Darts fly? over Byron holiday letting
By MEGAN KINNINMENT
BYRON Shire mayor Jan Barham branded the operators of illegal holiday letting in residential areas as 'greedy'.
At Tuesday's general council meeting, the mayor said she had heard of threats being made to those who opposed the holiday letting crackdown.
"I'm very supportive of the tourism industry, but, by gee, it has to lift its game," she said.
"This is not about rules, or money, it's about people.
"It's about the loss of community and you can't buy community."
Greens councillor, and now community representative of Tourism Byron, Sandra Heilpern said the 'darts were flying' during the meeting.
However, the darts have been flying between the tourism industry and the council since mayor Jan Barham introduced a proposal last month to restrict holiday letting of houses in residential areas to just two months a year.
The plan is part of an overhaul of the new Byron Bay, Ewingsdale and Suffolk Park local environment plans.
Byron Bay real estate agents have reacted angrily to the changes and threatened legal action, claiming the move would gut their $100 million tourism industry.
And, the darts continued to fly on Tuesday. Ms Heilpern, and Tourism Byron chairman and leading holiday accommo- dation provider Grant Hawkins called for a meeting between 20 stakeholders on the issue.
Mr Hawkins said he was concerned the council's proposal for holiday letting was not the solution to the noise, rubbish and parking problems generated by rowdy holiday makers in residential areas.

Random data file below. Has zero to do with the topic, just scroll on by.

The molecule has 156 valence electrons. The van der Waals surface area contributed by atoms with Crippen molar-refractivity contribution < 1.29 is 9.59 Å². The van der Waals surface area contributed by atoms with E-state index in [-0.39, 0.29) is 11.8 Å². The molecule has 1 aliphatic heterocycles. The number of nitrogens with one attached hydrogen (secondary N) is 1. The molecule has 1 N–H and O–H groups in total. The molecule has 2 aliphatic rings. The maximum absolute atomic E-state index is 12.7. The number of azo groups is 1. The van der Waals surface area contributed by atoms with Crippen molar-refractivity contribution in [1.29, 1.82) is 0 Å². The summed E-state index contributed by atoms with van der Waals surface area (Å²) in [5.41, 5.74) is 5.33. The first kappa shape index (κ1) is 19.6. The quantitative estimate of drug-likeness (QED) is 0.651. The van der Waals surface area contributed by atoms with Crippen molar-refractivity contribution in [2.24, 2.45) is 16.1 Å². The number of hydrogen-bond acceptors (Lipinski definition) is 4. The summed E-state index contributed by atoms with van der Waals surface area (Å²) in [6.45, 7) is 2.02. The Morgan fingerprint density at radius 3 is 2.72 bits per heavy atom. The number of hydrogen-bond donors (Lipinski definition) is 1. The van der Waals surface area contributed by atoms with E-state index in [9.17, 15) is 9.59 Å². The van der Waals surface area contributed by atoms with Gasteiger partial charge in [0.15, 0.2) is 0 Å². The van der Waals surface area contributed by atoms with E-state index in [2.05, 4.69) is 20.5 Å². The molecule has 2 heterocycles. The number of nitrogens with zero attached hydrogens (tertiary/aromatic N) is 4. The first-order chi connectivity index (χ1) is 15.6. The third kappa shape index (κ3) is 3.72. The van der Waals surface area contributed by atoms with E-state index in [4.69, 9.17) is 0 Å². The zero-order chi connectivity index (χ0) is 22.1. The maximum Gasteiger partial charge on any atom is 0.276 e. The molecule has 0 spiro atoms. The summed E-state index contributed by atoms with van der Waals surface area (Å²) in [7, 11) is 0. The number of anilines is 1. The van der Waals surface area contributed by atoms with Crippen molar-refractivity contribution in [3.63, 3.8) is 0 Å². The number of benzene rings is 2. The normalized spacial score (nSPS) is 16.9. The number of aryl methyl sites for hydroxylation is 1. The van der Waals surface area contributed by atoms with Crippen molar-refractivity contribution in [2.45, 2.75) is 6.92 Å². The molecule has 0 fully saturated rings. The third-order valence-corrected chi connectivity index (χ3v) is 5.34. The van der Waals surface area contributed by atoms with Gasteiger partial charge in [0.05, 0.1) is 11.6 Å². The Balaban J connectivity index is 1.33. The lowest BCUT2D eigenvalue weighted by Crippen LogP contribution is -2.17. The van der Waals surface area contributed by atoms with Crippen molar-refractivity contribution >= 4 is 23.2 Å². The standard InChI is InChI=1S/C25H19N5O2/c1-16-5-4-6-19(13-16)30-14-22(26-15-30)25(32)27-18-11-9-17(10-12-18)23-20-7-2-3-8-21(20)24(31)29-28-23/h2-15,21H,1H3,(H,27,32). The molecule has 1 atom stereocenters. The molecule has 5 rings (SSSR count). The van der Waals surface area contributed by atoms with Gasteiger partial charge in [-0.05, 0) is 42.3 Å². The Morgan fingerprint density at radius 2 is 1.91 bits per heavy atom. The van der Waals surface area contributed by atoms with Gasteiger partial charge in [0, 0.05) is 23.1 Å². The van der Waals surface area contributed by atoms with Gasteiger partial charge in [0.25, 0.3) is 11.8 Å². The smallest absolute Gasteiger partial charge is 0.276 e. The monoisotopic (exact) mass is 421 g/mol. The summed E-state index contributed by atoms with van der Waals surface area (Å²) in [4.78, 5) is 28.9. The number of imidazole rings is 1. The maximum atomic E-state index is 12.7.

"We see there is a lack of understanding from all sides,' Mr Hawkins said.
"This is a complicated issue and we are concerned that the solution on the table may not address the key problems."
Mr Hawkins had written to the council inviting councillors to a meeting to discuss the regulation of holiday lettings, before the new LEP goes on public exhibition.
The meeting idea was eventually passed by the council, on the condition it would be facilitated and that council funding for the meeting would be limited to $1500.
Councillors and representatives from the tourism industry, residents' groups and council staff will attend and a report on the outline of the meeting will be presented to the council within 10 days.
However, the meeting did not find strong support with mayor Jan Barham or Cr John Lazarus who both spoke in strong terms against the illegal holiday letting situation.
"It is unlawful to carry out a commercial business in a residential area and residents have rights," Cr Lazarus said.
Cr Lazarus said the Byron community had effectively 'put up a speed camera on holiday letting' to catch out the illegal operators and were not about to back down.
"We don't have to do anything except enforce the residents' rights," he said.